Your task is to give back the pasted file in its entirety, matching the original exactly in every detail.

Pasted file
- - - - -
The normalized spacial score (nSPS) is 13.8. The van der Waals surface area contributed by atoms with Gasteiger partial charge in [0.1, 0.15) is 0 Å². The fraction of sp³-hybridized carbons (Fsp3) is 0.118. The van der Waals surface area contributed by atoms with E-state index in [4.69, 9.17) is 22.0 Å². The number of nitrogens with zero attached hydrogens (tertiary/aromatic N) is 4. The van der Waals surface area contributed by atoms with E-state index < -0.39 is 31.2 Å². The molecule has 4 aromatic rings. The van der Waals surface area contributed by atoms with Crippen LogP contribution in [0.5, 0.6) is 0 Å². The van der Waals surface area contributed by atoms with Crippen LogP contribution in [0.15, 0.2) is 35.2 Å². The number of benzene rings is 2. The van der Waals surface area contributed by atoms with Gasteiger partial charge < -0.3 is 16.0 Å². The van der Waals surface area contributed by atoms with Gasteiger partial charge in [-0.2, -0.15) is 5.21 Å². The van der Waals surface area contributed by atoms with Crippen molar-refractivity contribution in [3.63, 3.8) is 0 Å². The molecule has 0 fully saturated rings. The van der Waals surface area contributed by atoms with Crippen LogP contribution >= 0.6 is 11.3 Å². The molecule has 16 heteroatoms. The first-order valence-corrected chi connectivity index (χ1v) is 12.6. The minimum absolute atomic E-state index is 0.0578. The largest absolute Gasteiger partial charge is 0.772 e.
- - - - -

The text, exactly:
The normalized spacial score (nSPS) is 13.8. The van der Waals surface area contributed by atoms with Gasteiger partial charge in [0.1, 0.15) is 0 Å². The fraction of sp³-hybridized carbons (Fsp3) is 0.118. The van der Waals surface area contributed by atoms with E-state index in [4.69, 9.17) is 22.0 Å². The number of nitrogens with zero attached hydrogens (tertiary/aromatic N) is 4. The van der Waals surface area contributed by atoms with E-state index < -0.39 is 31.2 Å². The molecule has 4 aromatic rings. The van der Waals surface area contributed by atoms with Crippen LogP contribution in [0.5, 0.6) is 0 Å². The van der Waals surface area contributed by atoms with Crippen LogP contribution in [0.15, 0.2) is 35.2 Å². The number of benzene rings is 2. The van der Waals surface area contributed by atoms with Gasteiger partial charge < -0.3 is 16.0 Å². The van der Waals surface area contributed by atoms with Gasteiger partial charge in [-0.2, -0.15) is 5.21 Å². The van der Waals surface area contributed by atoms with Crippen molar-refractivity contribution in [3.63, 3.8) is 0 Å². The molecule has 0 fully saturated rings. The van der Waals surface area contributed by atoms with Crippen LogP contribution >= 0.6 is 11.3 Å². The molecule has 16 heteroatoms. The first-order valence-corrected chi connectivity index (χ1v) is 12.6. The minimum absolute atomic E-state index is 0.0578. The largest absolute Gasteiger partial charge is 0.772 e.